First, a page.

Graduate and undergraduate students from York’s Faculties of Environmental Studies, Science & Engineering, and Arts will embark on an interdisciplinary adventure this Saturday as they head off for York’s Las Nubes Rainforest.
The students, who are drawn from environmental studies, biology and political science, will participate in the sixth annual field course in applied tropical ecology and sustainable development. They will be led by York environmental studies Professor Howard Daugherty (right).
"For the first time ever, the field course will be a carbon-negative exercise," said Daugherty. "The students have created the Las Nubes Carbon Offset Program for Conservation and have each donated US$20 to the ‘Carbon Fund for Conservation’ to offset the approximately 25 tons of carbon dioxide that their flight will contribute to the atmosphere.
"In addition, each student has pledged to reduce his or her carbon footprint by an additional ton through voluntary reduction of energy consumption," said Daugherty. "This could be through more use of public transportation, increased recycling and other activities. The students expect to make the Carbon Offset Program a permanent component of the Las Nubes Program and with the hope that other members of the York community will participate."
The funds raised by the students through the carbon-negative exercise will be administered by the cooperative, CoopeAgri, and a local community group, COCOFOREST. The money raised will go toward reforestation programs, renewable energy installation and the protection of remaining pristine forests in the region. Victor Hugo Carranza, executive director of CoopeAgri, was recently named Man of the Year, an honour given by the media in southern Costa Rica. Carranza has been a leader in the promotion of collaboration with York University. (He has also been a catalyst in the sustainability aspect of Las Nubes Coffee. Carranza visited York in 2004. See the Nov. 11, 2004 issue of YFile for the full story.)
While in the Las Nubes Rainforest Region, the students will participate in a Bird-a-Thon. Sponsors can pledge a certain amount for each species identified by the students during the two-week course. The funds will be used to support natural history education in the local schools involved in the Las Nubes Program. "Our mission is to raise additional funds to support the ongoing environmental education efforts in elementary schools in the Las Nubes area," said Daugherty. "The money raised by the students will be administered by the Las Nubes Avian Monitoring Program and will be used to fund local environmental education initiatives such as equipment, field trips, bird watching excursions, tree-planting and other related activities. The aim is to foster a greater understanding and appreciation for the natural world in the children who will one day be responsible for the stewardship of tropical forests and wildlife."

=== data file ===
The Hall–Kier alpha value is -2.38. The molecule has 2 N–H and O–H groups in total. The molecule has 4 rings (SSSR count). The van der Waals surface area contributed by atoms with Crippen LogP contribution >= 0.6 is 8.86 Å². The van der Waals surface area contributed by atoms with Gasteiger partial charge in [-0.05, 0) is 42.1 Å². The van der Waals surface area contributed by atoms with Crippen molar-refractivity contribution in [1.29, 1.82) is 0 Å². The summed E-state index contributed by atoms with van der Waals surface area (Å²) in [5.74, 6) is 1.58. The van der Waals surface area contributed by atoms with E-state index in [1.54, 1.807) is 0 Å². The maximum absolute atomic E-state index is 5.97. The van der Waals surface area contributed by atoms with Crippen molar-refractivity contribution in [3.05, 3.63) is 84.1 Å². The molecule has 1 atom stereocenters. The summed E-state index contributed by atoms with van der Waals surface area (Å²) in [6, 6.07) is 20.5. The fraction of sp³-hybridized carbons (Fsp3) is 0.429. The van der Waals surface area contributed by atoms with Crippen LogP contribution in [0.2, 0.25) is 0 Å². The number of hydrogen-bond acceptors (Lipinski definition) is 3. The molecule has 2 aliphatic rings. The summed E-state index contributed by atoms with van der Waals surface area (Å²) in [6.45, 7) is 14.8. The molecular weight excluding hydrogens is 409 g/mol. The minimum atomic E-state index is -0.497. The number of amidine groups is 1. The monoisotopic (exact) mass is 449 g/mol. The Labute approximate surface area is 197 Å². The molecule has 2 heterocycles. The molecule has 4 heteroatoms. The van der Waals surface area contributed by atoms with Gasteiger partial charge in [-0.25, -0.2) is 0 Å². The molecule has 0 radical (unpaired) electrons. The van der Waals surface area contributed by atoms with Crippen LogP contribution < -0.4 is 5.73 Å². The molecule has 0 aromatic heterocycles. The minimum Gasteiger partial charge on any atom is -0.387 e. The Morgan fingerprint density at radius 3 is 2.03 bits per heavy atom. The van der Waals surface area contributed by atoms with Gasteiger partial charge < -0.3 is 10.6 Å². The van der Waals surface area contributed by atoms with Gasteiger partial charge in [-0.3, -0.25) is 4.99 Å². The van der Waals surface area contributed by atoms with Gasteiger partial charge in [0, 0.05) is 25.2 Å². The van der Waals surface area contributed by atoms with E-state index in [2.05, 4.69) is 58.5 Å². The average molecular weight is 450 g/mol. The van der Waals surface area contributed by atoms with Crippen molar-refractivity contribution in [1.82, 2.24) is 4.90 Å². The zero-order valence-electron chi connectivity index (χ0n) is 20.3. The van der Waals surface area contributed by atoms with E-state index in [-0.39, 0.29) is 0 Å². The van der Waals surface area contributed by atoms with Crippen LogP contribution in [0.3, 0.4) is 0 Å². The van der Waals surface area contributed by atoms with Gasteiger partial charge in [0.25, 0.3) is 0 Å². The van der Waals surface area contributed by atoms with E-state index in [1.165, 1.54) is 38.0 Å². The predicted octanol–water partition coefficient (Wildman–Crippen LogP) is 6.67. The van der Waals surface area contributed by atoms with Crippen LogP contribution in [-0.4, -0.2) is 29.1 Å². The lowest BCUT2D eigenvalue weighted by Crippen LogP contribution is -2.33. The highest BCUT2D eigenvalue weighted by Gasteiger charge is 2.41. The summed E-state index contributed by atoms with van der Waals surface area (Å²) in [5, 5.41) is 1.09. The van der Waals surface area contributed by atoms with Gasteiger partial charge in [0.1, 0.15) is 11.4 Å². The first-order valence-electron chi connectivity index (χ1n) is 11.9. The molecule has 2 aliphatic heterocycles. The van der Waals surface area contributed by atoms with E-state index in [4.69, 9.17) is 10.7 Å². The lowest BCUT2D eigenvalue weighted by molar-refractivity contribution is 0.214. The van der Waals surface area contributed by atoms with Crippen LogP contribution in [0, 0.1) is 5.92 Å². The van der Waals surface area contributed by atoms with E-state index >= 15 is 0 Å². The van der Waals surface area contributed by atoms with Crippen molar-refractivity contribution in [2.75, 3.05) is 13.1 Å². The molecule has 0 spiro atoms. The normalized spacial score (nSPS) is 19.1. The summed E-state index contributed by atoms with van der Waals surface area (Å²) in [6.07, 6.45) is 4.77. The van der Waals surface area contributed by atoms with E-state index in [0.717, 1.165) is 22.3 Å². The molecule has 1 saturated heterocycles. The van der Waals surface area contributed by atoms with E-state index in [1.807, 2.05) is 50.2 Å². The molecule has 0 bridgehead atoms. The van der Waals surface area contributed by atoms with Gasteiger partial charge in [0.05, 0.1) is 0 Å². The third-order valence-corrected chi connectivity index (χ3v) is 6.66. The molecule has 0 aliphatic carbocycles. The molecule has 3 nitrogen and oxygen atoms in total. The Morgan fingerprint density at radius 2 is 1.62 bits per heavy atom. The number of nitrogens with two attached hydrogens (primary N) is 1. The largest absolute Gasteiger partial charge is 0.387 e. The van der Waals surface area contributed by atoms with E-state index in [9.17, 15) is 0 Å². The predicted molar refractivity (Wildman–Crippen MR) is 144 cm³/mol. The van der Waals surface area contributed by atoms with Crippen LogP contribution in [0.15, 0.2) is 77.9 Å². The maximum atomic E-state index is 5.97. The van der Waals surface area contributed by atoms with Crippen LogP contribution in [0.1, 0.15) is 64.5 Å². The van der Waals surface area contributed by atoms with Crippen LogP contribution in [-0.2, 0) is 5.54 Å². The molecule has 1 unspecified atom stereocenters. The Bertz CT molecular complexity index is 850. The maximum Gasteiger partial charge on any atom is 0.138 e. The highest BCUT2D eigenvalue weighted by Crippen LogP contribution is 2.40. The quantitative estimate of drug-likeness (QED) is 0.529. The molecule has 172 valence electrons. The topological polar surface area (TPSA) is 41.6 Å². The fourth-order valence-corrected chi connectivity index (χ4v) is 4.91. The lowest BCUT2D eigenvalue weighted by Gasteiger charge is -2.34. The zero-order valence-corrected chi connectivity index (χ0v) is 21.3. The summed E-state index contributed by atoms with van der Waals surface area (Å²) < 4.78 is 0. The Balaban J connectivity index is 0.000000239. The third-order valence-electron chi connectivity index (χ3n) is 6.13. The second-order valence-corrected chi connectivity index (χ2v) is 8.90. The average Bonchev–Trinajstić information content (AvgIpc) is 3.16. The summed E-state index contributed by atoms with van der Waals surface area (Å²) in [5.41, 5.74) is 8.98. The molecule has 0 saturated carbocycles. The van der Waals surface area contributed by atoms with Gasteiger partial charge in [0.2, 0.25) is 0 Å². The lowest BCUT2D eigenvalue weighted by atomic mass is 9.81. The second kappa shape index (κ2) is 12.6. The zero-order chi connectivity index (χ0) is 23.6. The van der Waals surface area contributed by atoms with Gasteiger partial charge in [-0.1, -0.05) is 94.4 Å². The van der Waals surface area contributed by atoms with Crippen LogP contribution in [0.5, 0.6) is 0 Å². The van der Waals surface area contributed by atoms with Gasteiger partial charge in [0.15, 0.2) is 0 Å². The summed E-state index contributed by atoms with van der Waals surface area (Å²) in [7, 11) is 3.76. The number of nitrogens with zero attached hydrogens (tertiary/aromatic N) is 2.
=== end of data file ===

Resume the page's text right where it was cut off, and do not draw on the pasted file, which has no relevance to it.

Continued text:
The York students in the field course will be observing birds throughout the duration of the course and will create a final tally of the different species that have been seen and verified. For a species to be included in the list, said Daugherty, each bird observed will be confirmed by at least two people, one of whom is an experienced birder.
Members of the York community are invited to sponsor the group’s birding efforts. For more information on the Bird-a-Thon, click here. Each pledge of support comes with an invitation to guess the total number of species the students will identify. The estimate closest to the actual number of bird species will win a framed photograph of a Costa Rican bird, taken by Brett Cole of Wild Northwest Photography who spent two months in the Las Nubes region sponsored by the Fisher Fund for Neotropical Conservation and the Tropical Science Center.
Right: Photo of a Costa Rican bird by Brett Cole
Visit the Las Nubes Centre for Neotropical Conservation and Research Web site for more information on the reserve.
As part of their trip, the students will be sending regular dispatches from the Las Nubes Rainforest to YFile.